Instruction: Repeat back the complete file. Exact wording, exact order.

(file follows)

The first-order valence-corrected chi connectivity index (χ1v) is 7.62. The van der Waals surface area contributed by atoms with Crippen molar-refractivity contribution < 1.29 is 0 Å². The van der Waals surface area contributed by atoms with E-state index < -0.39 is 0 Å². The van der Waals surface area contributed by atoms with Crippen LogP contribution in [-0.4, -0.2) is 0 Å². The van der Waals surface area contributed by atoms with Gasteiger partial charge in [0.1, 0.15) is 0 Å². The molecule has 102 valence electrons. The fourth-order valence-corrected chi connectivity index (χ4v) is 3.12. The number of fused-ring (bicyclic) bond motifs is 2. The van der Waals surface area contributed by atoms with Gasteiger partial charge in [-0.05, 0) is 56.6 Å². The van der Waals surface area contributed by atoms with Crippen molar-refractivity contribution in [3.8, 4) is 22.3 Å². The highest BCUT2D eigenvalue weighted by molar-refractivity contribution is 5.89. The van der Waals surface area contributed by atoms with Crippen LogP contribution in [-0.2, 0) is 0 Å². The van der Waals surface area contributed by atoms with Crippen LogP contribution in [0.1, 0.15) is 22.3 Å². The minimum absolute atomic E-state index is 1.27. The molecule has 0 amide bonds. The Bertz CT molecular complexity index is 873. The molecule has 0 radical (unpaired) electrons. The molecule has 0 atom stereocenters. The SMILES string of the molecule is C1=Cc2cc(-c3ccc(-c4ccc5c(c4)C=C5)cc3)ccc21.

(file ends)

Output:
The first-order valence-corrected chi connectivity index (χ1v) is 7.62. The van der Waals surface area contributed by atoms with Crippen molar-refractivity contribution < 1.29 is 0 Å². The van der Waals surface area contributed by atoms with E-state index < -0.39 is 0 Å². The van der Waals surface area contributed by atoms with Crippen LogP contribution in [-0.4, -0.2) is 0 Å². The van der Waals surface area contributed by atoms with Gasteiger partial charge in [0.1, 0.15) is 0 Å². The molecule has 102 valence electrons. The fourth-order valence-corrected chi connectivity index (χ4v) is 3.12. The number of fused-ring (bicyclic) bond motifs is 2. The van der Waals surface area contributed by atoms with Gasteiger partial charge in [-0.05, 0) is 56.6 Å². The van der Waals surface area contributed by atoms with Crippen molar-refractivity contribution in [3.8, 4) is 22.3 Å². The highest BCUT2D eigenvalue weighted by molar-refractivity contribution is 5.89. The van der Waals surface area contributed by atoms with Crippen LogP contribution in [-0.2, 0) is 0 Å². The van der Waals surface area contributed by atoms with Crippen LogP contribution in [0.1, 0.15) is 22.3 Å². The minimum absolute atomic E-state index is 1.27. The molecule has 0 amide bonds. The Bertz CT molecular complexity index is 873. The molecule has 0 radical (unpaired) electrons. The molecule has 0 atom stereocenters. The SMILES string of the molecule is C1=Cc2cc(-c3ccc(-c4ccc5c(c4)C=C5)cc3)ccc21.